If I were to choose just one condiment to get me through the summer, it would be pesto. The fresh seasonal sauce can be incorporated into a wide range of dishes, lending impressive flavor with exceptional ease.
Several years ago, I shared my go-to pesto—and several recipes in which to use it—in this space. I still adore that recipe, but with two types of cheese, two kinds of nuts, and a handful of other ingredients, it’s not the quickest or cheapest recipe in town.
Inspiration for a new recipe came last year while enjoying lunch at Tom+Chee with my friend Pam. The fast-casual restaurant, which Pam owns and runs with her husband, Bret, uses sunflower seeds instead of pricey pine nuts for a nut-free, budget-friendly pesto. The taste was outstanding, so I set about making my own version at home.
My pesto-loving family gives this edition its stamp of approval, and it has become a favorite of a friend whose son has a severe nut allergy. Pesto was something he had always wanted to try, but conventional recipes had always been off-limits for him. (I have an excellent dairy-free, vegan option, too—feel free to comment if there’s a need.)
So once you’ve transformed freshly picked basil into a fragrant green sauce, what are some good ways to use it? Pesto is incredibly versatile, so consider the following ideas and then feel free to experiment.
- Use it as a sauce for pasta or zucchini noodles
- Marinate shrimp in it before grilling
- Mash pesto into a baked potato
- Toss cooked veggies in it
- Spread pesto on a sandwich, pizza, or flatbread
- Fold into scrambled eggs or an omelet
- Whisk it into salad dressing
- Stir a spoonful into marinara sauce or soup
- Dollop over grilled steak or chicken
- Make pesto bread instead of garlic bread
- Add a smear to a grilled cheese sandwich….or a tomato sandwich
- Toss rice or your favorite grain with pesto
With so many ways to enjoy this flavor-packed sauce, I like to make several batches of this easy-to-make sauce throughout the summer. It freezes well and will provide a taste of summer all winter long.
(Hint: If you make the pesto this week, save enough for quick and easy Pesto Baked Chicken. You’ll need 1-2 tablespoons per person, and it will reward you with a nearly effortless meal.)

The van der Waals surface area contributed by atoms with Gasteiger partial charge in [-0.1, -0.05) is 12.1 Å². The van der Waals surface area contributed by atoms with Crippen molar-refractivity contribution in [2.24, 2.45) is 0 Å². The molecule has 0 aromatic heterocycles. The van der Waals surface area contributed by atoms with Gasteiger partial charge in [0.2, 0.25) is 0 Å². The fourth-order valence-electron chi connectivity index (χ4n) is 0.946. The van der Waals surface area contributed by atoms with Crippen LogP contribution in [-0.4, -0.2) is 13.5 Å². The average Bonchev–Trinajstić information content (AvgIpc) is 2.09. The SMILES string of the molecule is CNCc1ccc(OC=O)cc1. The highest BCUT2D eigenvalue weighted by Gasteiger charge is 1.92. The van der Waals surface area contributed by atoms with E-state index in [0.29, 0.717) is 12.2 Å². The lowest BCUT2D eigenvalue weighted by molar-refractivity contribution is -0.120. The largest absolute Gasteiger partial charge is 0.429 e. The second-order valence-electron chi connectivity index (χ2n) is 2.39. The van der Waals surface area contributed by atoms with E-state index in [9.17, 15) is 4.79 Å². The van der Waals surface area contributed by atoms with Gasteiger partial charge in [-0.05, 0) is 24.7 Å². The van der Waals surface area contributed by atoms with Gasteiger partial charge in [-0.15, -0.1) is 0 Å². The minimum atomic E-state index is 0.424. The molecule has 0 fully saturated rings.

With two types of cheese and two kinds of nuts, Asiago Pesto Spread (pictured below) is a slightly fancier option that’s brimming with fresh flavor. If your basil plants are flourishing, you may wish to try this recipe, too. Both freeze very well.
Yield: 1+ cup
- 2-1/2 – 3 cups packed basil leaves, washed and dried (about 4 ounces when weighing the bunches with stems)
- 1/2 cup grated Parmesan cheese
- 1/4 cup sunflower seeds*
- 1 tablespoon freshly squeezed lemon juice
- 1-2 cloves garlic, peeled and minced
- 1/4 teaspoon each kosher salt and freshly ground pepper
- 1/4-1/3 cup olive oil** (plus more if freezing)
Place the basil in the bowl of a food processor. (It’s ok to use some of the stems.) Top with the cheese, seeds, lemon juice, garlic, salt and pepper. Pulse a few times to coarsely chop, and then process in a few longer bursts; you want the mixture to be evenly chopped but still have some texture. Scrape down the sides, and then with the machine running, add the oil in a fine stream through the feed tube. Process until pesto is mostly smooth. (I like to keep just a hint of texture.)
Use immediately or transfer the mixture to an airtight container and refrigerate. The top layer will brown slightly over time but will still taste good. (See tip.)
To store in the freezer, transfer to freezer-safe containers***, add a thin layer of olive oil to cover the surface, put on the lids, and then label with the date and freeze. The frozen pesto will keep for about a year — if it lasts that long.
- *I use raw sunflower seeds and often toast them for a few minutes in the oven or on the stovetop to bring out extra flavor—but I’ve skipped this step and the pesto still tastes great. You could try using salted and roasted sunflower seeds if you prefer an extra hint of salty flavor. As is, this recipe doesn’t use too much added salt, but if watching sodium intake, you could further reduce it.
- ** The precise amount of oil depends on how thick or thin you’d like the final pesto to be. I prefer the consistency of a spread (perfect for pesto bread, pizza, or spreading on salmon or chicken), which can easily be thinned with pasta cooking water, broth, white wine, or even water when a thinner condiment is desired.
- ***I freeze pesto in 1/2-cup portions and find this to be the perfect amount for 8 ounces of pasta. When making thicker pesto with less oil, as I do with this recipe, I thin the thawed pesto with some of the pasta cooking liquid before tossing it with the cooked and drained pasta. The pasta is then delicious as is, although a handful of halved grape or cherry tomatoes, a sprinkle of pine nuts, a cup or so of leftover, chopped chicken or shrimp, roughly chopped baby spinach, and/or some slivered, fresh basil will create an especially delightful meal.
- I recently mentioned my newfound trick that prevents leftover guacamole from turning brown: simply placing a slice or two of peeled onion in the bowl and covering it magically maintains the dip’s bright green color. (No need to completely cover the surface with the onion; just lay the onion on top.) Since leftover pesto tends to brown, too (it will still taste great, by the way), I recently stored an unused portion with a wedge of onion. To my delight, the pesto remained green!